An orthopedic surgeon and his wife recently made headlines for drugging and raping women. The NPR article makes no mention of revoking his physician’s license, though if he serves the maximum sentence (of only 30 years for possibly thousands of women!!!) it is unlikely he would be able to continue practicing. The article does make a reference to his position as a physician establishing a sense of trust in his victims.

After 2 years, prosecutors were finally able to convict Dr. Shafeeq Sheikh of raping a heavily sedated patient while she was hospitalized. He was fired from the hospital and his license was suspended. He served no jail time. Unfortunately, Texas does not require permanent revocation unless a doctor agrees or when a doctor permanently surrenders his or her license in lieu of further investigation. He could potentially re-apply in a year.

These headlines are unfortunately not uncommon. Sexual assault and rape are hot-button issues in the US right now, particularly sparking outrage when rapists and sexual predators receive little to no punishment for their actions. There should be even greater outrage against physicians who take advantage of their position and their patient’s vulnerabilities.

There are watchdog organizations focused specifically on appropriate legislation and punishment of physician-offenders. Per one website, Arizona only scored 66%, but ties Massachusetts and Ohio at number 10 best patient protection states in the country. Mississippi is the worst, and Delaware is the best.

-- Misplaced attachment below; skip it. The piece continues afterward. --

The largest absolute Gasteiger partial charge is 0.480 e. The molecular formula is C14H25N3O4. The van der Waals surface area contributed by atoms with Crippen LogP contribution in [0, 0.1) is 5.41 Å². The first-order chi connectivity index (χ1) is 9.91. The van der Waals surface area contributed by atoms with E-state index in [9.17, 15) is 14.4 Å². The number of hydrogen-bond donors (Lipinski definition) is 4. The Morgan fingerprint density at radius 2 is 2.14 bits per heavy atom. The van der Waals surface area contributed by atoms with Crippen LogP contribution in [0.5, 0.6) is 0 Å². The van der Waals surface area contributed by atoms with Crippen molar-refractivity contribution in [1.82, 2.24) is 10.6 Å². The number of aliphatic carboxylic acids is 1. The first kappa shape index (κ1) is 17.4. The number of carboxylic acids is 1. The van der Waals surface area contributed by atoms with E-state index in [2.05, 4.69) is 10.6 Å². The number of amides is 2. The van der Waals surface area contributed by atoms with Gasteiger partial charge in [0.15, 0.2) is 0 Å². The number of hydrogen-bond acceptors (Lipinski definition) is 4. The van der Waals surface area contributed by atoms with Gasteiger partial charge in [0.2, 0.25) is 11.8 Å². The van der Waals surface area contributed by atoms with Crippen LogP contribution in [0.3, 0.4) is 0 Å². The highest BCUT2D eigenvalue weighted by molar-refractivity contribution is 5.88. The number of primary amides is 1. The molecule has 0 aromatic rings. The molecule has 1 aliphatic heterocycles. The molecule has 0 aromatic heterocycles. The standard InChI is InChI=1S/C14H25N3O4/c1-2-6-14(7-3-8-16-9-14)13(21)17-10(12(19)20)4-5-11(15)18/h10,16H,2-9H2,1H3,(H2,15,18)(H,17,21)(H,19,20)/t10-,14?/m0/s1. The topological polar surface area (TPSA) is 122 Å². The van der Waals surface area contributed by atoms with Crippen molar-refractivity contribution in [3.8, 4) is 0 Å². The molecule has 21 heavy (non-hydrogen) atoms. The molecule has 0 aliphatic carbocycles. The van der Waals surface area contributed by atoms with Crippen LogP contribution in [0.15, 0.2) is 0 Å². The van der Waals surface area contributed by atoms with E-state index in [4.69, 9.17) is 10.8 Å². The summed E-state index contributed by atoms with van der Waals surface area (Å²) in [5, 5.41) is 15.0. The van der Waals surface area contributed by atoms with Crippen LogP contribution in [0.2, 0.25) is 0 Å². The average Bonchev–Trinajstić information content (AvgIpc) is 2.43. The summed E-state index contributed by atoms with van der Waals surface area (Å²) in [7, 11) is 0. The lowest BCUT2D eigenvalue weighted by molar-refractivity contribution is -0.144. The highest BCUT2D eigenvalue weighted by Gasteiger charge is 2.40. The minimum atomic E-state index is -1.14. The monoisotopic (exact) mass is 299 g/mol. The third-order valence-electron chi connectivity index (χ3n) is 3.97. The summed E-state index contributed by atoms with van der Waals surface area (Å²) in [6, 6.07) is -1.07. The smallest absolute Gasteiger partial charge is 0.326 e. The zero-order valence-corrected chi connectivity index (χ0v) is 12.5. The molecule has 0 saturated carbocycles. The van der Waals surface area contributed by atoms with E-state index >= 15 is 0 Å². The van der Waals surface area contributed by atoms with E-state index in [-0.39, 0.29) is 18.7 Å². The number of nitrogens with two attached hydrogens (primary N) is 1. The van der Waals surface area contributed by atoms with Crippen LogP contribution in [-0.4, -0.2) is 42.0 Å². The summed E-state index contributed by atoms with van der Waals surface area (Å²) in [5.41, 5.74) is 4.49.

In Delaware:

  • Duty-to-report laws require any healthcare worker aware of an offense to report the physician within 30 days, or else pay hefty fines.
  • Physicians who have committed felony sexual offenses have their licenses permanently revoked.
  • Doctors must undergo background checks with fingerprinting, updated every 6 months.

In Arizona:

  •  Incidents reported by other hospital or clinic staff do not need to be made within a specific time period, and there is no requirement to report these offenses to the medical board.
  • State law does not require revocation for any type of sexual misconduct or convictions.
  • The medical board cannot refuse to issue a license based on previous criminal acts.

In Mississippi:

  • There are no criminal laws specific to sexual misconduct for physicians.
  • State law does not require physicians to report possible violations by fellow doctors.
  • Doctors whose licenses are revoked can reapply at “reasonable intervals.”
  • State law doesn’t require revocation for any type of sexual misconduct or convictions.